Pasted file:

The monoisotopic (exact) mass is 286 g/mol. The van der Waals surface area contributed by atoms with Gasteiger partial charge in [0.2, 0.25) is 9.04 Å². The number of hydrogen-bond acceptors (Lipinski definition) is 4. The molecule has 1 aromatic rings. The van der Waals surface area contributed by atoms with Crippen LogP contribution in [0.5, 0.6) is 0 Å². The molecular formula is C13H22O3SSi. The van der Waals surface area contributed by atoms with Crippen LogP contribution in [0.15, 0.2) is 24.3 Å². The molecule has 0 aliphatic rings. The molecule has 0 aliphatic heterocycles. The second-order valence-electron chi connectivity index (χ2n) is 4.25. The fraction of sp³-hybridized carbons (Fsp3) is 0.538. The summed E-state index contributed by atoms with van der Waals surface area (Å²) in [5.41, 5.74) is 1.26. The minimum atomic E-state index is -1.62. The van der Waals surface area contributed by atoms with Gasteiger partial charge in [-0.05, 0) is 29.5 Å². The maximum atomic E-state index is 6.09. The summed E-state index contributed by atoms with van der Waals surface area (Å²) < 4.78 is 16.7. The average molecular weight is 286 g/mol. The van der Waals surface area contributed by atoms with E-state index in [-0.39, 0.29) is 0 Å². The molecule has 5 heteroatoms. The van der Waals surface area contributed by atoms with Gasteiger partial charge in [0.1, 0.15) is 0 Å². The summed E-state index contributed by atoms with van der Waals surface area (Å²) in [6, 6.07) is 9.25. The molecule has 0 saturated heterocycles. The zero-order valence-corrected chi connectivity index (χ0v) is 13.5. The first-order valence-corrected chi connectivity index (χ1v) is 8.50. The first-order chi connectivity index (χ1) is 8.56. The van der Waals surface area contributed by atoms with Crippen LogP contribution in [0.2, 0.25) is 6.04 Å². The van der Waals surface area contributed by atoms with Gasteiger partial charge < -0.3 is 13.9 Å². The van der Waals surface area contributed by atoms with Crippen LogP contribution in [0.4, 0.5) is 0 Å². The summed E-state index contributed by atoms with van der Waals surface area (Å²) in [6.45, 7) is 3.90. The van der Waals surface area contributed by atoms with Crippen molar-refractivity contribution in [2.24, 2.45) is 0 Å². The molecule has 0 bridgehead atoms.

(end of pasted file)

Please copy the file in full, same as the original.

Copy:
The monoisotopic (exact) mass is 286 g/mol. The van der Waals surface area contributed by atoms with Gasteiger partial charge in [0.2, 0.25) is 9.04 Å². The number of hydrogen-bond acceptors (Lipinski definition) is 4. The molecule has 1 aromatic rings. The van der Waals surface area contributed by atoms with Crippen LogP contribution in [0.5, 0.6) is 0 Å². The molecular formula is C13H22O3SSi. The van der Waals surface area contributed by atoms with Crippen LogP contribution in [0.15, 0.2) is 24.3 Å². The molecule has 0 aliphatic rings. The molecule has 0 aliphatic heterocycles. The second-order valence-electron chi connectivity index (χ2n) is 4.25. The fraction of sp³-hybridized carbons (Fsp3) is 0.538. The summed E-state index contributed by atoms with van der Waals surface area (Å²) in [5.41, 5.74) is 1.26. The minimum atomic E-state index is -1.62. The van der Waals surface area contributed by atoms with Gasteiger partial charge in [-0.05, 0) is 29.5 Å². The maximum atomic E-state index is 6.09. The summed E-state index contributed by atoms with van der Waals surface area (Å²) < 4.78 is 16.7. The average molecular weight is 286 g/mol. The van der Waals surface area contributed by atoms with E-state index in [-0.39, 0.29) is 0 Å². The molecule has 5 heteroatoms. The van der Waals surface area contributed by atoms with Gasteiger partial charge in [0.1, 0.15) is 0 Å². The summed E-state index contributed by atoms with van der Waals surface area (Å²) in [6, 6.07) is 9.25. The molecule has 0 saturated heterocycles. The zero-order valence-corrected chi connectivity index (χ0v) is 13.5. The first-order valence-corrected chi connectivity index (χ1v) is 8.50. The first-order chi connectivity index (χ1) is 8.56. The van der Waals surface area contributed by atoms with Crippen LogP contribution in [0.2, 0.25) is 6.04 Å². The van der Waals surface area contributed by atoms with Gasteiger partial charge < -0.3 is 13.9 Å². The van der Waals surface area contributed by atoms with Crippen LogP contribution in [0.4, 0.5) is 0 Å². The summed E-state index contributed by atoms with van der Waals surface area (Å²) in [6.45, 7) is 3.90. The van der Waals surface area contributed by atoms with Crippen molar-refractivity contribution in [2.24, 2.45) is 0 Å². The molecule has 0 bridgehead atoms.